Monday, May 10, 2010

More Than Just a Visit

As we ready our first cohort of graduates to complete the Diversity and Global View requirement, I've been thinking about DGV initiatives at the College and the positive influence of having a visiting professor from Vietnam with us this semester. I asked Dr. Sandy Engel, Director of International Education, if I could post the following as a "guest blog" and she agreed. My thanks to Dr. Engel and the many faculty and staff who have made Ms. Khahn's visit such a success. And my thanks to Ms. Khanh for her grace and humor in making all of us better for knowing her.

So Good So Far
A guest blog by Dr. Sandy Engel

It’s easier to say “When in Rome, do as the Romans do,” than it is to do so, but we manage when we travel, and once we get home we know how right Dorothy was:
 “There’s no place like home.” These days our home is a destination, a temporary home, for Ms. Nguyen Thi Phuong Khanh, a visiting professor from MVCC’s partner school, Kien Giang Community College in Vietnam’s Mekong Delta. She is here for nine weeks, teaching Vietnamese, helping in ESL classes, and giving presentations to peace studies, health, business, education and culinary classes, among others.

She is bright and she is absolutely charming. What an ambassador.

She’s here to teach and she’s here to learn. She keeps a list of questions and it’s interesting to see our world through her eyes. In Vietnam, classrooms are filled with students with black hair and brown eyes, very different from the local diversity where nobody looks like anybody. She comes from a place where students stand up when the teacher enters the room, a place where student legs are covered even on the hottest days and where there is certainly no classroom cleavage. On one hot sunny day, she said to me, “The students can dress like that?” The students were more undressed than dressed, but yes, I said. When she sees an older person with a limp come into a room, her impulse is to get up and help, even if he is a stranger. She sees none of us even notice him. She took photos of dog obedience classes in Petsmart, and she has decided that the drugstore I go to is similar to a supermarket but without vegetables. Fair enough. She has done the math and has figured out that an $80 dress here takes a smaller proportion of our salary than a similar dress would in Vietnam. Her vocabulary grows hourly and now includes “girly”, “oops”, and—this is Utica—“fish fry”.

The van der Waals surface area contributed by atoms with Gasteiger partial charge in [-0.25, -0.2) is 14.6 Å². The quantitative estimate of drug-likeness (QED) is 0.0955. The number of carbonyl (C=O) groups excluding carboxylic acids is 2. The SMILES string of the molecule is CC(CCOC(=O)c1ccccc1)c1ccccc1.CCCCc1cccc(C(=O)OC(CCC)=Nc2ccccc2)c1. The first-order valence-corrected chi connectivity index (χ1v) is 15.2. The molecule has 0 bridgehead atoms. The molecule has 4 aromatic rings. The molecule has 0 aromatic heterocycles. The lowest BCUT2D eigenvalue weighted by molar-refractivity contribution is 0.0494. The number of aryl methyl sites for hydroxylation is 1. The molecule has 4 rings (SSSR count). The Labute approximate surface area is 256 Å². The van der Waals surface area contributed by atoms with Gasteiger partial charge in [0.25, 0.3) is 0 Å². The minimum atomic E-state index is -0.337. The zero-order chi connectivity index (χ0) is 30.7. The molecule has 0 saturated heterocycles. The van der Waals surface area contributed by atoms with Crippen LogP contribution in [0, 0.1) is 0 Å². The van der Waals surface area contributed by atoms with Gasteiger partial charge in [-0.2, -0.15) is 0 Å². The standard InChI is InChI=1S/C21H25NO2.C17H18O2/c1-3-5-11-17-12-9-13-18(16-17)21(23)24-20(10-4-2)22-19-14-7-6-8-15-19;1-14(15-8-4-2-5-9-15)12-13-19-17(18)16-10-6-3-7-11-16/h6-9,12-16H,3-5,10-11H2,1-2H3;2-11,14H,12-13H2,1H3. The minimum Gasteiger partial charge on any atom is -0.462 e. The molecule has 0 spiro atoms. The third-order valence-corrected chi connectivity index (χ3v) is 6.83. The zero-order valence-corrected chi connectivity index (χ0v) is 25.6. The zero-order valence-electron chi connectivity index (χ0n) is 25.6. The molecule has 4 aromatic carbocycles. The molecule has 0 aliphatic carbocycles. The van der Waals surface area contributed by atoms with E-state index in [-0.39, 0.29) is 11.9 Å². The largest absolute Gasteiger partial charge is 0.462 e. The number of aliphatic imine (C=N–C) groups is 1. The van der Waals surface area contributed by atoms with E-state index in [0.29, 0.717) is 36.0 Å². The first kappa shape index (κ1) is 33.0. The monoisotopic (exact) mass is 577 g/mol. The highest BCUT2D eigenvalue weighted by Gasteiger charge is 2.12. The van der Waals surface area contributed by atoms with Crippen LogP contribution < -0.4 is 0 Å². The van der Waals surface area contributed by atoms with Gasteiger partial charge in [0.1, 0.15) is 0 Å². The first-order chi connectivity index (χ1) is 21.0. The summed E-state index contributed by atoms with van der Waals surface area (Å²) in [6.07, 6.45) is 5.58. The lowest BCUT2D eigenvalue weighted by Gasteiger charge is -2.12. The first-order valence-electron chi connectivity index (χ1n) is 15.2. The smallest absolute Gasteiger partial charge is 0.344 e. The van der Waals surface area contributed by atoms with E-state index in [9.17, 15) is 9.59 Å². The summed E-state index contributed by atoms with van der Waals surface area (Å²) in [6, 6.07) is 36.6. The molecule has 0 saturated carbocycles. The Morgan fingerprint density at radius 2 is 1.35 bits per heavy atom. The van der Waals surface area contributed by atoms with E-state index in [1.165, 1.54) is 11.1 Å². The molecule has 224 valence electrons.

She arrived with three coats, two pairs of gloves, and new suits that are heavier than she would ever wear in the sweltering Mekong Delta. And she is still not always warm.

She’s our second multi-week visitor from KGCC. Last year Mr. Nguyen Duy Khang, the English Department Head, visited. When she and I drove into the MV parking lot for the first time, she said, “I saw the photos and Mr. Khang told me everything, but I could never have imagined this.” I have told her more than once that we are not a rich school or a rich area but that we are in many ways a representative American place and that people are friendly.

She agrees with the friendly part. One thing she wanted to do was learn to sing some American songs, and so some of us are teaching her although we may be hopeless with the Vietnamese song she is trying to teach us. She is learning “Somewhere over the Rainbow,” and someone suggested we show her The Wizard of Oz. I wonder what she might make of the munchkins and the witches. Flying monkeys? In order to develop the relationship between the two schools, she has left her husband, 10 year old daughter and twenty-month-old son for nine weeks. “There’s no place like home”? I’m sure she’d agree. Despite her success, though, phone calls home cannot be easy. Still, she tells me she’s smiling and laughing so much that she’s afraid her face will look different when she goes home.

At the suggestion of Mr. Khang, she brought ao dai, traditional Vietnamese dresses, for several of the faculty and staff. The dress features a tight bodice and loose skirt over long, flowing pants and which the recipients wore to a college wide reception for her. Every celebration in Vietnam features singing, and so we sang, as a group, “New York, New York”, and as we did so, an impromptu, in-the-spirit-of-the-moment chorus line formed around her. Later, fearless at the microphone, she sang a solo.

I have been at MV for more years than I would like to admit, and, aside from the annual student musical, I cannot remember the last time any faculty and staff sang—much less danced.

Her visit is a daily reminder that we are all dots in the matrix, that we have even more in common than we realize we do, and often the unplanned moments are the best. Someone once told me that the more ways you have to look at things, the better off you are. He was right.

If you have any comments on this post, please contact me at presblog@mvcc.edu.